10 Feb 2015

Here's a thought: How to support your teachers when communicating with families.

Welcome to my thoughts.This week's focus is on communication from school to home and how to support teachers in understanding how to provide information more strategically and in a way that is easy for parents to understand.

1. Encourage teachers to provide information that is simple, relevant and to the point - if term outlines or weekly newsletters are too wordy or use complex terminology, they may not be read or understood by everyone. Encourage teachers to write as if talking with a friend rather than a colleague and break information down into small chunks or dot points.

So much information comes home in the first few weeks of school and it can be very overwhelming for some people, particularly parents who are new to the school experience. When information is presented using terminology that is unfamiliar or long words strung together, it can be difficult to decipher what the information is actually saying. Parents may also read the information and think, "Ok, now where do I fit in this picture?" They have the information given to them, now what do they do with that information?

2. Encourage teachers to provide a purpose for the information - educate parents on how they can support learning at home by having conversations with their children, making sure they set the scene for learning - to have time to complete any tasks and other activities at home and provide opportunities to enhance or support learning at school.

It is easy to forget that parents have been out of the school environment for a long time and are not familiar with having to be a parent in that environment. They remember being a student, but now their role has changed and there is no rule book on how to understand that role. When they are provided with information, they may not necessarily be aware of what to do with it. It is keeping them informed, but not always providing them with ways to support their child in their learning at home and how to use the information to do this. When providing information, it is important to keep this in mind; to provide the how along with the what.

3. Encourage conversations between teachers and parents around what activities children participate in outside school so teachers can develop learning at home activities for children that are related to what they are learning at school - making connections between home and school.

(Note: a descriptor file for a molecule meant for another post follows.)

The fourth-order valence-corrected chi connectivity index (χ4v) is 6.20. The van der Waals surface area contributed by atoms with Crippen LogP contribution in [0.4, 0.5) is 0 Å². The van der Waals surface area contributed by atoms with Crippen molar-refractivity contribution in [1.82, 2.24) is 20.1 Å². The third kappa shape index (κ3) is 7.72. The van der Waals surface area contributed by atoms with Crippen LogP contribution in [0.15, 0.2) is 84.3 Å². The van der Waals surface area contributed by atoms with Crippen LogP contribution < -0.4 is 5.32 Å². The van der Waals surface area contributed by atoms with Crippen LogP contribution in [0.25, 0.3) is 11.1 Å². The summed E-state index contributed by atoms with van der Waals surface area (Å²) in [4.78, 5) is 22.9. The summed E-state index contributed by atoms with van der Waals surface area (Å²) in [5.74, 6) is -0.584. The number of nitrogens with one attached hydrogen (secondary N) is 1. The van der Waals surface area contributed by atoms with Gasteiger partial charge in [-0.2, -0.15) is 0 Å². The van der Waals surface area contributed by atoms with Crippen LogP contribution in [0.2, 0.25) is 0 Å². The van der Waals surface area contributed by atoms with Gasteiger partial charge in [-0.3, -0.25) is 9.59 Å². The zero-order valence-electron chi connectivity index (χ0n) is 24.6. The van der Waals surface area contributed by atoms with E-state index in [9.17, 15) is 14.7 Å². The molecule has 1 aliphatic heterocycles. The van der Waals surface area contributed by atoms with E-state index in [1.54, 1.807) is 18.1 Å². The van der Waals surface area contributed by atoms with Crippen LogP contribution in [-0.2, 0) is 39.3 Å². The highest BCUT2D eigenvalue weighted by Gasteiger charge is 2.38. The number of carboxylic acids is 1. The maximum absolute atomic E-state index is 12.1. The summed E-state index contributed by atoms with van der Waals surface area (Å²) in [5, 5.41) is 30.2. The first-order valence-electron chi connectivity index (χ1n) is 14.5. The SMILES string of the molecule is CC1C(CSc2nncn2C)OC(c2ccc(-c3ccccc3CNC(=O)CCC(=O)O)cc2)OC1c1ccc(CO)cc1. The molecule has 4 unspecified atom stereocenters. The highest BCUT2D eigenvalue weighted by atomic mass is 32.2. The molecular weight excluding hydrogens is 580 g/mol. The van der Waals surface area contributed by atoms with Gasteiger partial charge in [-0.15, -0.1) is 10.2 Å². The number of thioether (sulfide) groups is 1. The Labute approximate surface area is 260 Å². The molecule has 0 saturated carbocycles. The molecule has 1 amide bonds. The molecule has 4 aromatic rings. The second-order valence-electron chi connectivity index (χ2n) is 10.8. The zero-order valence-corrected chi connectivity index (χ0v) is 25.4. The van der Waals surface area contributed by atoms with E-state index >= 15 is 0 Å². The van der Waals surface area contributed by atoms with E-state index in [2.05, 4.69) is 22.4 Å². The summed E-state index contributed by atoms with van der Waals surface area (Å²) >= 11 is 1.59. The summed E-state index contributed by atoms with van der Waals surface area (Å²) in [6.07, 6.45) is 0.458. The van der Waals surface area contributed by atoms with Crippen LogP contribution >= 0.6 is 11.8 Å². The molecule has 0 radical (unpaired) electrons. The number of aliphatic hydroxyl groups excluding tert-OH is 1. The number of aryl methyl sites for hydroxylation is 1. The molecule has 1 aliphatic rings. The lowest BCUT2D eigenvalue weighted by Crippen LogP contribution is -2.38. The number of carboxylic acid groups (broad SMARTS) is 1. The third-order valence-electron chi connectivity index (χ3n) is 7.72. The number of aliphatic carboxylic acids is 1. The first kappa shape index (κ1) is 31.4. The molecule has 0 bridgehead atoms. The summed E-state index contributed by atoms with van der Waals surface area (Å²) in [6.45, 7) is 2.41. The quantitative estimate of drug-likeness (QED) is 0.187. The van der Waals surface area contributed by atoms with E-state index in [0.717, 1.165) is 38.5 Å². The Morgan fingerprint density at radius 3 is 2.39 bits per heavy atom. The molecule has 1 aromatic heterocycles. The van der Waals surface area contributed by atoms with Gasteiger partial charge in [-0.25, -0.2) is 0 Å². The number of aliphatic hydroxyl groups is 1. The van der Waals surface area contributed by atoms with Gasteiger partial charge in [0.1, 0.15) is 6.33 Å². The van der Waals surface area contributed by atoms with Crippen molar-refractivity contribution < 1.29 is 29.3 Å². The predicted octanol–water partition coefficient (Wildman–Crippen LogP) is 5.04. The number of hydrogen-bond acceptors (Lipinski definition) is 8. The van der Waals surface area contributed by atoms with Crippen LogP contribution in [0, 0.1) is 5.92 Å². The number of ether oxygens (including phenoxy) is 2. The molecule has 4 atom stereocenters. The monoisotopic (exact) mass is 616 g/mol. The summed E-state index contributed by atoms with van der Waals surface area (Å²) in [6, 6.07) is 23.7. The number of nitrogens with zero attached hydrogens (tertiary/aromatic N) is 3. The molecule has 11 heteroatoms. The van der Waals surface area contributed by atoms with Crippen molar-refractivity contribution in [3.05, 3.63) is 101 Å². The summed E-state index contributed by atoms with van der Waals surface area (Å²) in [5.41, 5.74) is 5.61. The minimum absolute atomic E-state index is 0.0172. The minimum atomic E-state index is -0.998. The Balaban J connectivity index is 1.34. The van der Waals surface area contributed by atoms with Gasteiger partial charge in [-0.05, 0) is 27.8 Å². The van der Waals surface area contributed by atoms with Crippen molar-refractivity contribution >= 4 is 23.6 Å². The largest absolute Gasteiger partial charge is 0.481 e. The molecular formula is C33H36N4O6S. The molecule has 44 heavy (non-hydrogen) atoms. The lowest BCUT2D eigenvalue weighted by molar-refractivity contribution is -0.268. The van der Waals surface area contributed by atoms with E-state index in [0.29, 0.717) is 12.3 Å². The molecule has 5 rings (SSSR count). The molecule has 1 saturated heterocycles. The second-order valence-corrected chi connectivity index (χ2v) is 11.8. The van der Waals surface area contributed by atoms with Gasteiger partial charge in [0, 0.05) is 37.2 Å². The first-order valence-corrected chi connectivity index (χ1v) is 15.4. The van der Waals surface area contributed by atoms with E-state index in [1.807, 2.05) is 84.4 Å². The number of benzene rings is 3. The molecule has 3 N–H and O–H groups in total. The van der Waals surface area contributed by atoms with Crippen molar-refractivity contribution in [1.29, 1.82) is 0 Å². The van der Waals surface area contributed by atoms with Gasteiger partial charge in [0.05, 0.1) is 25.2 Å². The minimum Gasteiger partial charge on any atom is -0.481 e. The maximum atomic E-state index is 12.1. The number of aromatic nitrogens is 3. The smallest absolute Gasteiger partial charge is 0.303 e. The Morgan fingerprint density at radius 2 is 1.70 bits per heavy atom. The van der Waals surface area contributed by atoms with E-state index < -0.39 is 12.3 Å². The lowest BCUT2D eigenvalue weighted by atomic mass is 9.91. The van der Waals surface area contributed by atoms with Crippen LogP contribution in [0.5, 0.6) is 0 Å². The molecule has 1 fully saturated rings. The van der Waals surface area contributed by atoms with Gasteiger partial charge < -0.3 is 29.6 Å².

Conversations at the beginning of the year where the children and family are the focus provides valuable information for teachers in understanding the person they are teaching. These conversations also provide teachers with knowledge to build a relationship with children in the classroom by relating what they know about them with learning and being interested in them as a person. This is so valuable for children's wellbeing and for that child to enjoy learning with the teacher. I heard a great quote from a Principal at the Kidsmatter conference last year, "Children don't do school, they do relationships."

4. Encourage teachers to provide information that is consistent. If there is inconsistency in the names of programs, dates or events etc, it can be very confusing.

Inconsistency can result in building barriers that don't need to be created if there is some cross checking on documents and correspondence that goes home to families. Inconsistent dates, times and names for various things can also cause anxiety at home and sometimes children are affected by this. 

5. Always provide contact details so parents feel comfortable to email or approach teachers to ask a question if they are not sure about the communication they are reading or hearing from other parents or from their child. 

If there is misinterpretation or a misunderstanding, it is a good idea to have a system in place for parents to make contact with teachers or a specific staff member to ask questions. This can sometimes be a difficult area if someone is feeling anxious or stressed about getting things right. Parents want to do the best they can and may feel embarrassed asking questions. If teachers are able to provide information about how they can be contacted and provide reassurance that it is ok to ask questions, then highly emotional situations can be avoided. 

These are just a few thoughts to continue improving communication in your learning community. 

Contact Rachel on 0419 371 876 to learn more about how Practically Learning can assist you in developing and inspiring a positive learning culture in your school to improve learning outcomes for children.

Weekly Perspective: 
“The way we communicate with others and with ourselves ultimately determines the quality of our lives”  Anthony Robbins

To subscribe to our 5 Thought Bubbles e-newsletter visit our website at www.practicallylearning.com.au and click on make contact.

No comments:

Post a Comment